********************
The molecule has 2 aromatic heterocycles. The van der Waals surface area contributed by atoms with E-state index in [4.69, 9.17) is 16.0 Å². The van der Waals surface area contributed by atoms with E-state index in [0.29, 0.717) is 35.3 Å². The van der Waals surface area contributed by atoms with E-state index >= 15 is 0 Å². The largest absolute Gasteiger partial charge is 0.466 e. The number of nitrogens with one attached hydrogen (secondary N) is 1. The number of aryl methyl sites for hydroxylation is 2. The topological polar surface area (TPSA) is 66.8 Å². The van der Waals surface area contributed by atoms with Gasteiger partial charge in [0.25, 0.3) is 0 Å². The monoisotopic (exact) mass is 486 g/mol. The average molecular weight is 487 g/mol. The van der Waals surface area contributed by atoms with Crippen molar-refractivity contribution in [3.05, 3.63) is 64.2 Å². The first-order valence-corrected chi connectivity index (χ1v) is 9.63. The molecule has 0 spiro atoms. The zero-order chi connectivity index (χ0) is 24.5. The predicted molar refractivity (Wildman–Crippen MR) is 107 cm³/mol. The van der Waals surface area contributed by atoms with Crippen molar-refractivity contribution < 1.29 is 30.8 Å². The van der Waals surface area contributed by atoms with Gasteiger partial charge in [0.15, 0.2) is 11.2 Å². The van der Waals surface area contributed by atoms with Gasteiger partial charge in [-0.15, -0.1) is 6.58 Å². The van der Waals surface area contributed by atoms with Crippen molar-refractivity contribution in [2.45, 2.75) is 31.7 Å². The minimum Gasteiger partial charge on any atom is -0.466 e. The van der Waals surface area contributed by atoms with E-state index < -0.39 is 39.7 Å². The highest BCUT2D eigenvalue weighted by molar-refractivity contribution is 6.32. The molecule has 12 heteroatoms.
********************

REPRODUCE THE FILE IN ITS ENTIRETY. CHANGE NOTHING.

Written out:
The molecule has 2 aromatic heterocycles. The van der Waals surface area contributed by atoms with E-state index in [4.69, 9.17) is 16.0 Å². The van der Waals surface area contributed by atoms with E-state index in [0.29, 0.717) is 35.3 Å². The van der Waals surface area contributed by atoms with E-state index >= 15 is 0 Å². The largest absolute Gasteiger partial charge is 0.466 e. The number of nitrogens with one attached hydrogen (secondary N) is 1. The number of aryl methyl sites for hydroxylation is 2. The topological polar surface area (TPSA) is 66.8 Å². The van der Waals surface area contributed by atoms with Gasteiger partial charge in [0.25, 0.3) is 0 Å². The monoisotopic (exact) mass is 486 g/mol. The average molecular weight is 487 g/mol. The van der Waals surface area contributed by atoms with Crippen molar-refractivity contribution in [3.05, 3.63) is 64.2 Å². The first-order valence-corrected chi connectivity index (χ1v) is 9.63. The molecule has 0 spiro atoms. The zero-order chi connectivity index (χ0) is 24.5. The predicted molar refractivity (Wildman–Crippen MR) is 107 cm³/mol. The van der Waals surface area contributed by atoms with Crippen molar-refractivity contribution < 1.29 is 30.8 Å². The van der Waals surface area contributed by atoms with Gasteiger partial charge in [0.15, 0.2) is 11.2 Å². The van der Waals surface area contributed by atoms with Gasteiger partial charge in [-0.15, -0.1) is 6.58 Å². The van der Waals surface area contributed by atoms with Crippen molar-refractivity contribution in [2.45, 2.75) is 31.7 Å². The minimum Gasteiger partial charge on any atom is -0.466 e. The van der Waals surface area contributed by atoms with E-state index < -0.39 is 39.7 Å². The highest BCUT2D eigenvalue weighted by molar-refractivity contribution is 6.32. The molecule has 12 heteroatoms.